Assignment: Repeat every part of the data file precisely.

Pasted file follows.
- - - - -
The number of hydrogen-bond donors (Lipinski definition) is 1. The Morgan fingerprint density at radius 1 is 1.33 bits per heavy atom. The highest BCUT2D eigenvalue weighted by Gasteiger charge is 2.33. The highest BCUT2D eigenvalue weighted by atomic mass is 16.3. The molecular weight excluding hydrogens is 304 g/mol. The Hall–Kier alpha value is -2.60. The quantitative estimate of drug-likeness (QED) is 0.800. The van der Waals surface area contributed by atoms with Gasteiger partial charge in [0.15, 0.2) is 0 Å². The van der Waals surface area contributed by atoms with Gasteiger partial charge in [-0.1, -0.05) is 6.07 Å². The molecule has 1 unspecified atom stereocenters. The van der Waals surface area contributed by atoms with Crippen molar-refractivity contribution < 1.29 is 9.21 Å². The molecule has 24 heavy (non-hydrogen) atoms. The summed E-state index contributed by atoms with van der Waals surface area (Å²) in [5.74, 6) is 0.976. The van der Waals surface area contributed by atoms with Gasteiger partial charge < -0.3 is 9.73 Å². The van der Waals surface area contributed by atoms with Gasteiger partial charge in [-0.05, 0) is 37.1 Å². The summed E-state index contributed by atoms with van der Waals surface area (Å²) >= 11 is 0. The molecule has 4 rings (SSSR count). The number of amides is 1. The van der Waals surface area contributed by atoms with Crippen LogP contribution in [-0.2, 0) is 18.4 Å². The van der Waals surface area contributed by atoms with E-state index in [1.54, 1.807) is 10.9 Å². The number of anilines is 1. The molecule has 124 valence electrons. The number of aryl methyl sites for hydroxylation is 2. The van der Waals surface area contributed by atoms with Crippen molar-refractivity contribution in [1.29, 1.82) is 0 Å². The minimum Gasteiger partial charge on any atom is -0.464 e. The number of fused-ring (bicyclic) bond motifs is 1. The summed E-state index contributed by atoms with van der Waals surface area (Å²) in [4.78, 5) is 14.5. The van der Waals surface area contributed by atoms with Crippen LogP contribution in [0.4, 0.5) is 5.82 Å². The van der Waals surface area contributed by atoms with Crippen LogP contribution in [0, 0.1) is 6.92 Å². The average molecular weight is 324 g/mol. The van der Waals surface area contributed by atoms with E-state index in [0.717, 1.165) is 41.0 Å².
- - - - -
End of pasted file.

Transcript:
The number of hydrogen-bond donors (Lipinski definition) is 1. The Morgan fingerprint density at radius 1 is 1.33 bits per heavy atom. The highest BCUT2D eigenvalue weighted by Gasteiger charge is 2.33. The highest BCUT2D eigenvalue weighted by atomic mass is 16.3. The molecular weight excluding hydrogens is 304 g/mol. The Hall–Kier alpha value is -2.60. The quantitative estimate of drug-likeness (QED) is 0.800. The van der Waals surface area contributed by atoms with Gasteiger partial charge in [0.15, 0.2) is 0 Å². The van der Waals surface area contributed by atoms with Gasteiger partial charge in [-0.1, -0.05) is 6.07 Å². The molecule has 1 unspecified atom stereocenters. The van der Waals surface area contributed by atoms with Crippen molar-refractivity contribution < 1.29 is 9.21 Å². The molecule has 24 heavy (non-hydrogen) atoms. The summed E-state index contributed by atoms with van der Waals surface area (Å²) in [5.74, 6) is 0.976. The van der Waals surface area contributed by atoms with Gasteiger partial charge < -0.3 is 9.73 Å². The van der Waals surface area contributed by atoms with Gasteiger partial charge in [-0.05, 0) is 37.1 Å². The summed E-state index contributed by atoms with van der Waals surface area (Å²) >= 11 is 0. The molecule has 4 rings (SSSR count). The number of amides is 1. The van der Waals surface area contributed by atoms with Crippen LogP contribution in [-0.2, 0) is 18.4 Å². The van der Waals surface area contributed by atoms with E-state index in [1.54, 1.807) is 10.9 Å². The number of anilines is 1. The molecule has 124 valence electrons. The number of aryl methyl sites for hydroxylation is 2. The van der Waals surface area contributed by atoms with Crippen molar-refractivity contribution in [1.29, 1.82) is 0 Å². The minimum Gasteiger partial charge on any atom is -0.464 e. The number of fused-ring (bicyclic) bond motifs is 1. The summed E-state index contributed by atoms with van der Waals surface area (Å²) in [4.78, 5) is 14.5. The van der Waals surface area contributed by atoms with Crippen LogP contribution in [0.4, 0.5) is 5.82 Å². The van der Waals surface area contributed by atoms with Crippen LogP contribution in [0, 0.1) is 6.92 Å². The average molecular weight is 324 g/mol. The van der Waals surface area contributed by atoms with E-state index in [0.717, 1.165) is 41.0 Å².